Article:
VANCOUVER (NEWS 1130) — The province is asking British Columbians to weigh in on whether victims of domestic and sexual violence should get paid time off, like they do in almost all other provinces.
Until May, 2019 there was no policy that protected workers who needed time off to deal with the fallout from violence.
Now, workers who need to flee their homes, seek medical attention or counselling, or navigate the legal system are entitled to a short-term leave of ten days and a long-term leave of 15 weeks.
“You can’t be fired, laid off, punished for taking that time off. It’s protected leave,” according to BC Federation of Labour President Laird Cronk.
On Friday, the provincial government launched a consultation on making this leave paid.
“The labour movement is going to continue to press the government for paid leave in those situations, so that workers [who] need access to that leave are not financially struck,” Cronk says.
We’re looking for your thoughts on how future changes on paid employment leave for domestic and sexual violence could impact you as an employer, an employee, or as a family member & friend. Find out more: https://t.co/CkJJTa9Igs pic.twitter.com/whKIAnWw4d
— govTogetherBC (@govTogetherBC) August 30, 2019
British Columbia and Alberta are the only provinces where this leave is unpaid. The other provinces offer between two and five days, and federal government employees also get paid time off.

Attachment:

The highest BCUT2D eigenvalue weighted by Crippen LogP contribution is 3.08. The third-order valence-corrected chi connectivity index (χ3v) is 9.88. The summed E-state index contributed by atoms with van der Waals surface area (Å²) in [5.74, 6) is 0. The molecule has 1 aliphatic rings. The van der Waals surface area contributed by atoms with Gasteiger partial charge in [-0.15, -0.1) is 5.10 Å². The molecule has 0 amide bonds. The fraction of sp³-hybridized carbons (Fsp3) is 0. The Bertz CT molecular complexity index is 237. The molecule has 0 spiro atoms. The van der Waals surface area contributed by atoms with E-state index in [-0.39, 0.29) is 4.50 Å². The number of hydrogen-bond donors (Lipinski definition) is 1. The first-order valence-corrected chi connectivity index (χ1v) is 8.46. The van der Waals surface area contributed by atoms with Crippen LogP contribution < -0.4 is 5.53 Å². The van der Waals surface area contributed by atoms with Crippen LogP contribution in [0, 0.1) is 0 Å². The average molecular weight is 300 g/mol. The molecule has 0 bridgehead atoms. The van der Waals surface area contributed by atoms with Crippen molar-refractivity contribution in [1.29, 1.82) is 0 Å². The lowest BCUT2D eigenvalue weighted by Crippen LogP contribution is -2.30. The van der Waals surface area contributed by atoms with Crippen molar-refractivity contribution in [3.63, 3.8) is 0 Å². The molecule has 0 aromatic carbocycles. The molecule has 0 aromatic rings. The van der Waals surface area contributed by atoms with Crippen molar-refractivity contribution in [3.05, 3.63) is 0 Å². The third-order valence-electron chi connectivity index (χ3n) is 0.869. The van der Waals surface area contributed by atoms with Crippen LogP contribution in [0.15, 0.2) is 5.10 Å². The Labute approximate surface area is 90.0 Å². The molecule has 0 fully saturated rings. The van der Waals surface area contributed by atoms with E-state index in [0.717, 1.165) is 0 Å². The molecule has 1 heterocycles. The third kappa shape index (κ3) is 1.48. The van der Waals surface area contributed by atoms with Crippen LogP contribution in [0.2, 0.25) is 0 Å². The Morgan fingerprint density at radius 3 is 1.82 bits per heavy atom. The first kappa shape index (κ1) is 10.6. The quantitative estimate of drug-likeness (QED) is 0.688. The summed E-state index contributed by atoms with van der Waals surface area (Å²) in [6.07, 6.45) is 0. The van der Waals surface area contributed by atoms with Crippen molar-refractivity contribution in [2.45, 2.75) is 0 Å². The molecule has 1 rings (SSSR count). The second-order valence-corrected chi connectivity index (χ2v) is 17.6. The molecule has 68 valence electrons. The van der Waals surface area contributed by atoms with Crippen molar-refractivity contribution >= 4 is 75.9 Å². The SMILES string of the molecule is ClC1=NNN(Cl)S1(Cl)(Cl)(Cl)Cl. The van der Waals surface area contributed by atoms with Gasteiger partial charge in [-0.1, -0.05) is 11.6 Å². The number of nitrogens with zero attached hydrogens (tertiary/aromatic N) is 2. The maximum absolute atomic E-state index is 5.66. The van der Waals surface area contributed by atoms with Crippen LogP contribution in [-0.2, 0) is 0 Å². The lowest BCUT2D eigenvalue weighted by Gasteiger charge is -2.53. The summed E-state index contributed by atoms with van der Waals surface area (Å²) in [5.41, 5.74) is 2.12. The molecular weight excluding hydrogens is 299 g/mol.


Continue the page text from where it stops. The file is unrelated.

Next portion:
The BC Federation of Labour, which represents 500,000 unionized workers, will be advocating for at least 10 days of paid leave.
It says paid leave isn’t just a labour rights issue, it’s a women’s rights issue.
“Providing paid leave is also an important step on the road to achieving gender equity. A shocking one-in-three women will experience sexual violence in their lifetime. Women in B.C. still take home smaller paycheques than men with comparable education and training, and more than 50 per cent of single mothers in our province live in poverty,” it says in a release.
Mitzi Dean, B.C.’s Parliamentary Secretary for Gender Equity, says providing time off is worth it for employers.
“I think there’s a benefit here for employers to make sure that we have productive and safe workers in our workforce,” Dean says. “We’re behind other jurisdictions in Canada, and that impacts our ability to retain staff, to offer a safe, protected environments.”
Dean says an online survey is part of the consultation and the province hopes to see responses from a wide range of people
The survey has six questions surrounding the topic of paid leave for survivors of abuse, including whether an employee should have to provide proof of domestic or sexual violence in order to take the paid leave.
Sonam Khangura with Vancouver Rape Relief and Women’s Shelter says paid leave would make a difference for the women the organization works with.
“Financial reasons play a huge part in a woman leaving an abusive situation,” she says. “Especially in Vancouver’s housing crisis, women will stay because it’s so dire”
Khangura says women who are involved with family or criminal court need time to attend appointments and hearings, which almost always happen during business hours.
But many victims of violence don’t pursue legal action or seek medical attention, which is why the organization objects to any requirement for proof.
“Providing proof that you’re in a battering relationship is something I feel like will be very difficult to do. I don’t think women should be put in that position, to have to prove their abuse.”
With files from Ashley Burr and Martin MacMahon